Emily Thompson: [00:06:55] Right. And came over and was like, Hey, you know, it's me [00:07:00] Gabby.

[00:07:00] You were in town for another event. And we're just walking by the cafe 

Gabrielle Blades: [00:07:04] I was going for a ghost tour that morning. And I knew were in town. I was not stalking you. I literally just ran, like my ghost tour met outside of cafe vignette. That was our location to me, that, and I looked inside and I was like, oh my God, it's Emily and Kathleen.

[00:07:20] And so I like snuck up to you guys. And I was like, hi, it's me Gabby. Like, Kathleen, you definitely don't know me, but I met Emily the other like a few months ago. And. It was cute. 

Emily Thompson: [00:07:31] It was great. It was great for me. Like those New Orleans magic moments are moments that you don't brush aside. You like you take note for sure.

[00:07:41] And it also really loved it. Cause we were there with our fresh books people and just to like, have someone like run up and say they know me, but like aren't,  like at the event that we're doing was also like good clout moment for me that I so appreciated. It's so true. 

Gabrielle Blades: [00:07:57] I loved it. I loved it's super random, but it'll always be a fun moment.

Emily Thompson: [00:08:02] All that to say staying connected to bosses is, is very important to me. I love whenever we get to just like meet up synchronistically like that. And since then we have become friends. We you've been a quarantine buddy. Right porch sit. You, I had my first margarita in a long time with you recently, so in public marker in public, in public, for sure.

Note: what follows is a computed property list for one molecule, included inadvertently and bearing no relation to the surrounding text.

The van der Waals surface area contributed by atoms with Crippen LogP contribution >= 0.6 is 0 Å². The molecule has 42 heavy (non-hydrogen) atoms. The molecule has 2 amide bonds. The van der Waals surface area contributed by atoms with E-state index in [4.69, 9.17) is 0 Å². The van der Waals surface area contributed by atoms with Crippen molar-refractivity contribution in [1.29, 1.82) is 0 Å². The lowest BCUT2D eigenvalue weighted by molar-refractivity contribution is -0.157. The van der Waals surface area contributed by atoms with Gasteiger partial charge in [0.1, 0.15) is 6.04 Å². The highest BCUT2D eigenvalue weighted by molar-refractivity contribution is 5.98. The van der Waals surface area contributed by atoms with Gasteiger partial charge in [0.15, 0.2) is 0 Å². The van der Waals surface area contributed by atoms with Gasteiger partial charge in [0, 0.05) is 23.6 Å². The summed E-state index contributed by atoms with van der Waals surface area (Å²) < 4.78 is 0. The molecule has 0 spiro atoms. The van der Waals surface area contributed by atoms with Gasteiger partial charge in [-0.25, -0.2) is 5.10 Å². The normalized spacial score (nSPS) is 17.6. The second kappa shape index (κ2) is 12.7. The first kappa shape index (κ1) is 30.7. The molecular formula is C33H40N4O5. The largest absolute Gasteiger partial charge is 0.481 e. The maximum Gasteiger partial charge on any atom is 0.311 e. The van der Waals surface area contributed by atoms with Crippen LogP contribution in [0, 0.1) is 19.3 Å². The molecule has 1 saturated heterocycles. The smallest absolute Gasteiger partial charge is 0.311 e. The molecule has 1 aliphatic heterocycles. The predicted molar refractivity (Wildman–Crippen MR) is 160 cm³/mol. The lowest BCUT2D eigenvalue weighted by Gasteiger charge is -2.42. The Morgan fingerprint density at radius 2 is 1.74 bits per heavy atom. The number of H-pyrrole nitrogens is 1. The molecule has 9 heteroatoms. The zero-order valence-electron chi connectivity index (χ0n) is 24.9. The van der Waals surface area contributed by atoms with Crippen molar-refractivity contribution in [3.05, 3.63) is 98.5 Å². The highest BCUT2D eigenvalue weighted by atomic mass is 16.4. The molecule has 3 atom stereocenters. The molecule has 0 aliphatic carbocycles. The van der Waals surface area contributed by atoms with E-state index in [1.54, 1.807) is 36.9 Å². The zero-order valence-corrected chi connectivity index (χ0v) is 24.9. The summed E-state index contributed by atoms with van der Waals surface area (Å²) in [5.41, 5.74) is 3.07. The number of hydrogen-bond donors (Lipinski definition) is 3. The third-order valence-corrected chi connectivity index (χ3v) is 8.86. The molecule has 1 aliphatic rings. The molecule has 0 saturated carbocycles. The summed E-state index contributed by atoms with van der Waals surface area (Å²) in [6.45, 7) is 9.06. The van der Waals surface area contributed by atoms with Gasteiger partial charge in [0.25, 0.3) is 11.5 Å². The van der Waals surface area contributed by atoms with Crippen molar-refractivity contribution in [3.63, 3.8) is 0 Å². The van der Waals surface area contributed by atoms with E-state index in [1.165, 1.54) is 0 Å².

[00:08:31] So, so anyway, Gabby, everyone, I agree. Exciting 

Gabrielle Blades: [00:08:36] What an intro. I like it. 

Emily Thompson: [00:08:40] And to get you onboarded, I guess, fully, I would love for you to share your entrepreneurial story. Cause I don't even think I really know all of this, so I'm very excited to hear this.  How did you get to where you are today and what do you do?

Gabrielle Blades: [00:08:57] So I feel like people are always really impressed by someone who owns a business and usually the story is, well, I had to, I had to make it happen and I don't think people usually expect that who don't own businesses. And I feel like my story is very much that way. So like I graduated from GC here locally in Chattanooga,  in 2013 and I got a part-time city job right out of school.